6 get Infy prize for contribution to science, humanities

6 get Infy prize for contribution to science, humanities
The annual ‘Infosys Prize’ by the Infosys Science Foundation was awarded to six individuals at a ceremony on Saturday, for their contribution to the fields of science and humanities.

The awards were presented in the categories of Engineering and Computer Science, Humanities, Life Sciences, Mathematical Sciences, Physical Sciences and Social Sciences.

Professor V Kumaran from the Department of Chemical Engineering, Indian Institute of Science (IISc), Bengaluru, received the award in the category of ‘Engineering and Computer Science’. He was awarded for his work in fluid flows in soft-walled tubes which is important in developing devices in the field of cardiovascular health.

Prof Sunil Amrith, a historian at Harvard University, was awarded in the ‘Humanities’ category for his study on the interconnected history of South and South East Asia.

In the ‘Life Sciences’ category, Prof Gagandeep Kang, Executive Director of Translational Health Science and Technology Institute (THSTI), Faridabad, received the award. Her work on the natural history of rotavirus helped in understanding why vaccines against the diarrhoea-causing virus were not effective on Indians. Her findings are crucial to preventing the disease which causes a large number of infant deaths in the country.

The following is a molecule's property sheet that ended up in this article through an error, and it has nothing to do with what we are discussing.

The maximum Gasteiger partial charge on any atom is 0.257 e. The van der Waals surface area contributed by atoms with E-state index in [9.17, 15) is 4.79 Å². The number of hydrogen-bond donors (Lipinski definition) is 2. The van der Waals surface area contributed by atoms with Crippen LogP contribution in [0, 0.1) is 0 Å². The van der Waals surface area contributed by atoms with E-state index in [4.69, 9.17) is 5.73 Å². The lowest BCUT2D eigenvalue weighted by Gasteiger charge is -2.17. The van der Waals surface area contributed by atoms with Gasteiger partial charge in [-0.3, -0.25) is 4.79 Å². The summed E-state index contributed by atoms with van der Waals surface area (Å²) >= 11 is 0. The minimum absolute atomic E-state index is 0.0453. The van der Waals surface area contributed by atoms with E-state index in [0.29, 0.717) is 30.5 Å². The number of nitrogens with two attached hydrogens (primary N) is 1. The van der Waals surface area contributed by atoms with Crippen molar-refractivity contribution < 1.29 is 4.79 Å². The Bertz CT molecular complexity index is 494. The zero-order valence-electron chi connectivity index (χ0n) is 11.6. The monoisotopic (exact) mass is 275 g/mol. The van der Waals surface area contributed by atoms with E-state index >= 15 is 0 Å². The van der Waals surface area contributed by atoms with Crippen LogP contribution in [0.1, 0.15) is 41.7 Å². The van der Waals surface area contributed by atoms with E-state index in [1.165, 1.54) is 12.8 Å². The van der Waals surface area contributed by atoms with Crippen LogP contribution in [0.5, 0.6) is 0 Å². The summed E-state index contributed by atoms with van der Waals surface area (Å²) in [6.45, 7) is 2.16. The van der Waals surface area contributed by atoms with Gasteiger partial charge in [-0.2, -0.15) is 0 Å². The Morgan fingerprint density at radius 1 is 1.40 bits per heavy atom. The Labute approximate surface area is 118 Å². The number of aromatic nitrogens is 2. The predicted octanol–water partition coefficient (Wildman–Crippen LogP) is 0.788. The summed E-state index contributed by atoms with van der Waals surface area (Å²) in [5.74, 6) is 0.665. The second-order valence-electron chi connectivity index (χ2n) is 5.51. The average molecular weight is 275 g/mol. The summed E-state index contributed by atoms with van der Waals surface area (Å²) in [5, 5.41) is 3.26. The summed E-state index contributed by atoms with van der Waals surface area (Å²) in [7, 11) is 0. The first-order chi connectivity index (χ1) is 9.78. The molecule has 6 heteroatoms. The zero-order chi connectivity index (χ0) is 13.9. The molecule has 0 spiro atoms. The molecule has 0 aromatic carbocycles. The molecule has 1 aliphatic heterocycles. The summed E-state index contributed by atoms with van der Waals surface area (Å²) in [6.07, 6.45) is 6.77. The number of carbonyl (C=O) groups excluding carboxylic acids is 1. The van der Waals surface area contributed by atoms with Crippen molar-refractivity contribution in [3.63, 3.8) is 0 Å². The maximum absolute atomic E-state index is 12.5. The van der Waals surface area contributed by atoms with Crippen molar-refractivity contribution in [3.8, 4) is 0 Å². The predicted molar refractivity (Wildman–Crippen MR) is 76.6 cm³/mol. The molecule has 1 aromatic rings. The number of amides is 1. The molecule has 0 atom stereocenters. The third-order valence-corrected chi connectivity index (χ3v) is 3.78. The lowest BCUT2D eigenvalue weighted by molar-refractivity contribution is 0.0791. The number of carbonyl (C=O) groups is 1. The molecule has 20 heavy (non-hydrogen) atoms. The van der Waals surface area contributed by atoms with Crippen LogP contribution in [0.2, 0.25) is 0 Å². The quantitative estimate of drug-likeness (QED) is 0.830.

Prof Akshay Venkatesh, a number theorist in Stanford University, was awarded in the ‘Mathematical Sciences’ for his contributions to solving problems in number theory. In the ‘Physical Sciences’ category, the prize went to Dr Anil Bhardwaj, director of the Space Physics Laboratory, Vikram Sarabhai Space Centre, Thiruvananthapuram. His experiments on Chandrayaan 1 and Mars Orbiter Mission yielded new information on the Martian atmosphere.

Prof Kaivan Munshi, Professor of Economics, at the University of Cambridge, UK, received the award in the ‘Social Sciences’ category for his research on the role of informal community networks in economic development. The awardees received a purse of Rs 65 lakh, a 22-carat gold medallion and a citation certificate from the chief guest, Nobel Prize laureate Dr Venkatraman Ramakrishnan.

Addressing the audience, Dr Ramakrishnan said, “The Indian government under-invests in science. Unlike European countries, investment in R&D by the private sector in India is also abysmally low.”

He encouraged scientists and researchers to think of India’s diverse issues as opportunities for new discoveries and innovation.

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